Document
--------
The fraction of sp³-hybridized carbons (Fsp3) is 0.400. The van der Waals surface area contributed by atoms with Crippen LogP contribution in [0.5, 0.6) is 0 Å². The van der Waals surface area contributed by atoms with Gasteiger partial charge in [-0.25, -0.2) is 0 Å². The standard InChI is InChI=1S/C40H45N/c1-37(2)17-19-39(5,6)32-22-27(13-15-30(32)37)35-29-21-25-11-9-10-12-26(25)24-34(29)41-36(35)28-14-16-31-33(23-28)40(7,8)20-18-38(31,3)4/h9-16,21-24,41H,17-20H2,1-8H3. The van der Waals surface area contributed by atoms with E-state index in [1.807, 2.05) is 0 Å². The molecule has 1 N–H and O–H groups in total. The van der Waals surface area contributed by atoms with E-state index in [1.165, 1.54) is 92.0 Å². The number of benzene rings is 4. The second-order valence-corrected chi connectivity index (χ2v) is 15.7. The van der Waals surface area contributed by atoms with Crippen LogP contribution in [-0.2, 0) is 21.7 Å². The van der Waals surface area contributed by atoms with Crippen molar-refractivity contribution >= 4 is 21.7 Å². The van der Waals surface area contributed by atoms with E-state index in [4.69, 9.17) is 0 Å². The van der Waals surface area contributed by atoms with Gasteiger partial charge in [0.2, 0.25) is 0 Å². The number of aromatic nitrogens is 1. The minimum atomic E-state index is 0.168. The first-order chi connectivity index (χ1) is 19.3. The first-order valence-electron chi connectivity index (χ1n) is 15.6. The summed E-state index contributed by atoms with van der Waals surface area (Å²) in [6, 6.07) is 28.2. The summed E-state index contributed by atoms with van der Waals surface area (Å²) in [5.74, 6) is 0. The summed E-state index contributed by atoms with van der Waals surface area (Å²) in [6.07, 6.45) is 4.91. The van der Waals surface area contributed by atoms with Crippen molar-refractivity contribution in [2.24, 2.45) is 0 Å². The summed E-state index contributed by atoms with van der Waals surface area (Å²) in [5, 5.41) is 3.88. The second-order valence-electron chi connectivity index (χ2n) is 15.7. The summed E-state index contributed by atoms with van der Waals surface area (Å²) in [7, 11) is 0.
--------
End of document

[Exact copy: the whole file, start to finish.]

The fraction of sp³-hybridized carbons (Fsp3) is 0.400. The van der Waals surface area contributed by atoms with Crippen LogP contribution in [0.5, 0.6) is 0 Å². The van der Waals surface area contributed by atoms with Gasteiger partial charge in [-0.25, -0.2) is 0 Å². The standard InChI is InChI=1S/C40H45N/c1-37(2)17-19-39(5,6)32-22-27(13-15-30(32)37)35-29-21-25-11-9-10-12-26(25)24-34(29)41-36(35)28-14-16-31-33(23-28)40(7,8)20-18-38(31,3)4/h9-16,21-24,41H,17-20H2,1-8H3. The van der Waals surface area contributed by atoms with E-state index in [1.807, 2.05) is 0 Å². The molecule has 1 N–H and O–H groups in total. The van der Waals surface area contributed by atoms with E-state index in [1.165, 1.54) is 92.0 Å². The number of benzene rings is 4. The second-order valence-corrected chi connectivity index (χ2v) is 15.7. The van der Waals surface area contributed by atoms with Crippen LogP contribution in [-0.2, 0) is 21.7 Å². The van der Waals surface area contributed by atoms with Crippen molar-refractivity contribution >= 4 is 21.7 Å². The van der Waals surface area contributed by atoms with E-state index in [4.69, 9.17) is 0 Å². The van der Waals surface area contributed by atoms with Gasteiger partial charge in [0.2, 0.25) is 0 Å². The number of aromatic nitrogens is 1. The minimum atomic E-state index is 0.168. The first-order chi connectivity index (χ1) is 19.3. The first-order valence-electron chi connectivity index (χ1n) is 15.6. The summed E-state index contributed by atoms with van der Waals surface area (Å²) in [6, 6.07) is 28.2. The summed E-state index contributed by atoms with van der Waals surface area (Å²) in [5.74, 6) is 0. The summed E-state index contributed by atoms with van der Waals surface area (Å²) in [6.07, 6.45) is 4.91. The van der Waals surface area contributed by atoms with Crippen molar-refractivity contribution in [2.24, 2.45) is 0 Å². The summed E-state index contributed by atoms with van der Waals surface area (Å²) in [5, 5.41) is 3.88. The second-order valence-electron chi connectivity index (χ2n) is 15.7. The summed E-state index contributed by atoms with van der Waals surface area (Å²) in [7, 11) is 0.